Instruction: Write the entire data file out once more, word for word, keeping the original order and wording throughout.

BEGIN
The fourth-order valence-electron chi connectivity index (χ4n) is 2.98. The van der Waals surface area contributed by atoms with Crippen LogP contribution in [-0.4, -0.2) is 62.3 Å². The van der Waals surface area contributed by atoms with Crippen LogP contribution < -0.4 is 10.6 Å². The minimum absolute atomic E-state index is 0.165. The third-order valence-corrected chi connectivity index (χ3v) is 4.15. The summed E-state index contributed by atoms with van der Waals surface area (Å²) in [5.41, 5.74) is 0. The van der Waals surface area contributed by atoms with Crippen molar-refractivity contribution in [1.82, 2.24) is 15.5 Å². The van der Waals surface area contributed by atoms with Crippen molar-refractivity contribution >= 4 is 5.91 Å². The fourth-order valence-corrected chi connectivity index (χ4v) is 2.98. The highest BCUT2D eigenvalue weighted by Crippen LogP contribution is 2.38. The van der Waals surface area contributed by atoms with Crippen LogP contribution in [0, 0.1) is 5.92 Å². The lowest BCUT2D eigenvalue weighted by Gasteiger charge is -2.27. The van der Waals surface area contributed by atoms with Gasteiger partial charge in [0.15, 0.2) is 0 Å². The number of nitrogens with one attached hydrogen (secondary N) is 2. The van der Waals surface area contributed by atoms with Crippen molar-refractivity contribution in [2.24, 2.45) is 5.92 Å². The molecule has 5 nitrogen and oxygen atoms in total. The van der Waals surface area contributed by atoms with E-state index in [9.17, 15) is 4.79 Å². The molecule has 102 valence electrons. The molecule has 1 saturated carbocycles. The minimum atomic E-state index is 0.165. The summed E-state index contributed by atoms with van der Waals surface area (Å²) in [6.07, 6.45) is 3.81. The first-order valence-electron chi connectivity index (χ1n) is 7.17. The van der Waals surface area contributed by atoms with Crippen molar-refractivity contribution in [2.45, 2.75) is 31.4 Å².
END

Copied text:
The fourth-order valence-electron chi connectivity index (χ4n) is 2.98. The van der Waals surface area contributed by atoms with Crippen LogP contribution in [-0.4, -0.2) is 62.3 Å². The van der Waals surface area contributed by atoms with Crippen LogP contribution < -0.4 is 10.6 Å². The minimum absolute atomic E-state index is 0.165. The third-order valence-corrected chi connectivity index (χ3v) is 4.15. The summed E-state index contributed by atoms with van der Waals surface area (Å²) in [5.41, 5.74) is 0. The van der Waals surface area contributed by atoms with Crippen molar-refractivity contribution in [1.82, 2.24) is 15.5 Å². The van der Waals surface area contributed by atoms with Crippen molar-refractivity contribution >= 4 is 5.91 Å². The fourth-order valence-corrected chi connectivity index (χ4v) is 2.98. The highest BCUT2D eigenvalue weighted by Crippen LogP contribution is 2.38. The van der Waals surface area contributed by atoms with Crippen LogP contribution in [0, 0.1) is 5.92 Å². The lowest BCUT2D eigenvalue weighted by Gasteiger charge is -2.27. The van der Waals surface area contributed by atoms with Gasteiger partial charge in [0.15, 0.2) is 0 Å². The number of nitrogens with one attached hydrogen (secondary N) is 2. The van der Waals surface area contributed by atoms with Crippen molar-refractivity contribution in [2.24, 2.45) is 5.92 Å². The molecule has 5 nitrogen and oxygen atoms in total. The van der Waals surface area contributed by atoms with E-state index in [9.17, 15) is 4.79 Å². The molecule has 102 valence electrons. The molecule has 1 saturated carbocycles. The minimum atomic E-state index is 0.165. The summed E-state index contributed by atoms with van der Waals surface area (Å²) in [6.07, 6.45) is 3.81. The first-order valence-electron chi connectivity index (χ1n) is 7.17. The van der Waals surface area contributed by atoms with Crippen molar-refractivity contribution in [2.45, 2.75) is 31.4 Å².